A STROKE survivor is urging others to support the charity which helped him cope with the devastating effects of the attack.

When Darren Smith, 44, had a major stroke last year, he didn’t realise how much his life would dramatically change in a moment.

Darren, from Wickford, was working as a signalman for Network Rail before his stroke, living a sociable lifestyle with his wife Katie, and two teenage daughters, Hannah and Eleanor.

But everything changed in March last year when he came home one Friday afternoon with a burning sensation along one side of his body. Finding it difficult to steady his balance, Darren thought he had pulled a muscle, and he and his daughter decided that it would be best for him to go to bed.

The next morning when Darren woke up, he realised his body was really heavy and difficult to move.

Despite this, Darren still went about his normal Saturday morning routine of getting breakfast, when all of a sudden he struggled to walk downstairs.

Thinking that something really wasn’t right, Darren called NHS Direct for some advice.

Darren said: “There is no other way to describe that moment in time other than being a terrifying one. I knew that something wasn’t right, and that I couldn’t ignore this strange feeling going on. As it wasn’t visual, it was really difficult to explain the feeling to my wife and children. When I explained the symptoms on the phone, the operator asked me to pass the phone to my wife immediately – and that’s when I felt a sinking sensation that something was very serious.”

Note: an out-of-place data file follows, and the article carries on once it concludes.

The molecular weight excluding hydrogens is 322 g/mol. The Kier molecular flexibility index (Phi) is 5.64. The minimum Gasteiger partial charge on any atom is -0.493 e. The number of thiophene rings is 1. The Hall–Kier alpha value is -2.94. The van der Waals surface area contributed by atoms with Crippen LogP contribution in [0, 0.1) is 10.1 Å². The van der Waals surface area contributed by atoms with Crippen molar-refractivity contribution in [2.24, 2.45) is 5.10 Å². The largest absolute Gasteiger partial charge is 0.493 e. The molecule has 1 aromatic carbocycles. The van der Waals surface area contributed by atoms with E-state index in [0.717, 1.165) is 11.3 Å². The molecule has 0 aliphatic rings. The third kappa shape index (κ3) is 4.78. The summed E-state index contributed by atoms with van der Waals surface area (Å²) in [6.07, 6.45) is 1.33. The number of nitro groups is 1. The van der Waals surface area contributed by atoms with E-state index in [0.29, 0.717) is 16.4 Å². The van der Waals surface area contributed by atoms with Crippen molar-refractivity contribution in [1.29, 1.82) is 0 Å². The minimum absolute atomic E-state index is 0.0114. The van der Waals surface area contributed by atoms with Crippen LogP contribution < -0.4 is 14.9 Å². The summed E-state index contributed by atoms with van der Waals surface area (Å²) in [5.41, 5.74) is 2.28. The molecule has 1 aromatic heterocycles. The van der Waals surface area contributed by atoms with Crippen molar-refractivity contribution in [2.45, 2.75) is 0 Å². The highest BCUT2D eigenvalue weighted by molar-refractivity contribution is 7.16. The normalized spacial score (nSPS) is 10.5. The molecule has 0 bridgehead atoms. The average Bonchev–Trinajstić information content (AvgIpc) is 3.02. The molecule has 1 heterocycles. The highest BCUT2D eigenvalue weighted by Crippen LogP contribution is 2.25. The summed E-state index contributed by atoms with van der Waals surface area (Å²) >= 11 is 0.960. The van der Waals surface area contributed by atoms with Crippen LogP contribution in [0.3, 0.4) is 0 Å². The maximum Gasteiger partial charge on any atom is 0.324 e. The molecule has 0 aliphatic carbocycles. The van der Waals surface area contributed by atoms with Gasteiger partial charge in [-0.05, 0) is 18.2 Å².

Katie was told to take Darren to the hospital immediately.

After a scan of his brain, Darren was told that he’d had a massive stroke and needed treatment fast.

Darren left Basildon Hospital after five days with his body, speech and eyesight affected from the stroke.

A couple of weeks of later, Michelle Turner, a local support co-ordinator for the Stroke Association met with Darren and his wife to offer support and guidance in coping with Darren’s life after his stroke.

Michelle, who has been with the Stroke Association since 2008, has helped 2,750 stroke survivors in South West Essex.

Michelle supported Darren with lots of tasks, such as his benefit form, which he has recently been granted after a year of waiting.

She said: “I know the huge impact a stroke can have on someone and their family. When I first visited Darren and his wife Katie, their main concerns were about finances and how they were going to manage with two teenage children.

“Darren’s had a thalamic ischaemic stroke which has left him with constant neuropathic pain in his left side, something that has had a massive impact on him and his family. Darren has been told that it is something he will have to live with for the rest of his life as there is no cure. He was only 43 when told this.

“It’s hard to see someone in such pain and worry. I helped the family to organise their finances, fill out forms, and most recently I helped his wife apply for a carers grant.

“Katie has now given up work to be Darren’s full time carer as he is diabetic so needs to eat regularly, but is registered partially sighted so finds it difficult to prepare food.”

“It’s so lovely to work closely with a family that show such a strong bond. I know that through their determination and love, they will get through this difficult time.”

Darren added: “I cannot thank Michelle enough for her support.

I wouldn’t knowwhere I would be without Michelle. She’s not only a Stroke Association member of staff, but a friend.”

! For more information on stroke, visit stroke.org.uk